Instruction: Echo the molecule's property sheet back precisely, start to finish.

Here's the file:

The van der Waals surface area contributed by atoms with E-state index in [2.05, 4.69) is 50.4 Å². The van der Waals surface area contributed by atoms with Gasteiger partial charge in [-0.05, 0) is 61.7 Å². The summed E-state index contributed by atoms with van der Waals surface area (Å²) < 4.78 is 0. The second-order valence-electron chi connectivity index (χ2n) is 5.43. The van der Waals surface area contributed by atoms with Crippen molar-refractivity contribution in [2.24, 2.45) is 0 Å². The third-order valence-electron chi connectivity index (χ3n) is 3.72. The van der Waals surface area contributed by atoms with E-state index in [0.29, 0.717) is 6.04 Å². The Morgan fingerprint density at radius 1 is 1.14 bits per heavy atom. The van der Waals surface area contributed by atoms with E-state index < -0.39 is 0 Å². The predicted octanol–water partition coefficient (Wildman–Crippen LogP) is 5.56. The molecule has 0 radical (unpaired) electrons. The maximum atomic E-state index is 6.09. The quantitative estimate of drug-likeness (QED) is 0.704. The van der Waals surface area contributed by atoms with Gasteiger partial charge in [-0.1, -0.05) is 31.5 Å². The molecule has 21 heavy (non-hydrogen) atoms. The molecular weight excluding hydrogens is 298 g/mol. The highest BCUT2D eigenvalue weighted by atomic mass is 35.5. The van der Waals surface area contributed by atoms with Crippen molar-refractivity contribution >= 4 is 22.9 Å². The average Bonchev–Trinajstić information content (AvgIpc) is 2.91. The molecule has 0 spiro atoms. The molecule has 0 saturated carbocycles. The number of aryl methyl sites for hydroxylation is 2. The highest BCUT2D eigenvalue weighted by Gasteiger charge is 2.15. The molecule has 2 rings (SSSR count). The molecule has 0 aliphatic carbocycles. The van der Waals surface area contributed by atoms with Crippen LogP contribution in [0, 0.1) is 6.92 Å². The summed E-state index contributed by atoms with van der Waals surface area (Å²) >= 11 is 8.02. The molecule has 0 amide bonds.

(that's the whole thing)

The van der Waals surface area contributed by atoms with E-state index in [2.05, 4.69) is 50.4 Å². The van der Waals surface area contributed by atoms with Gasteiger partial charge in [-0.05, 0) is 61.7 Å². The summed E-state index contributed by atoms with van der Waals surface area (Å²) < 4.78 is 0. The second-order valence-electron chi connectivity index (χ2n) is 5.43. The van der Waals surface area contributed by atoms with Crippen molar-refractivity contribution in [2.24, 2.45) is 0 Å². The third-order valence-electron chi connectivity index (χ3n) is 3.72. The van der Waals surface area contributed by atoms with E-state index in [0.29, 0.717) is 6.04 Å². The Morgan fingerprint density at radius 1 is 1.14 bits per heavy atom. The van der Waals surface area contributed by atoms with E-state index < -0.39 is 0 Å². The predicted octanol–water partition coefficient (Wildman–Crippen LogP) is 5.56. The molecule has 0 radical (unpaired) electrons. The maximum atomic E-state index is 6.09. The quantitative estimate of drug-likeness (QED) is 0.704. The van der Waals surface area contributed by atoms with Gasteiger partial charge in [-0.1, -0.05) is 31.5 Å². The molecule has 21 heavy (non-hydrogen) atoms. The molecular weight excluding hydrogens is 298 g/mol. The highest BCUT2D eigenvalue weighted by atomic mass is 35.5. The van der Waals surface area contributed by atoms with Crippen molar-refractivity contribution >= 4 is 22.9 Å². The average Bonchev–Trinajstić information content (AvgIpc) is 2.91. The molecule has 0 spiro atoms. The molecule has 0 saturated carbocycles. The number of aryl methyl sites for hydroxylation is 2. The highest BCUT2D eigenvalue weighted by Gasteiger charge is 2.15. The molecule has 2 rings (SSSR count). The molecule has 0 aliphatic carbocycles. The van der Waals surface area contributed by atoms with Crippen LogP contribution in [0, 0.1) is 6.92 Å². The summed E-state index contributed by atoms with van der Waals surface area (Å²) >= 11 is 8.02. The molecule has 0 amide bonds.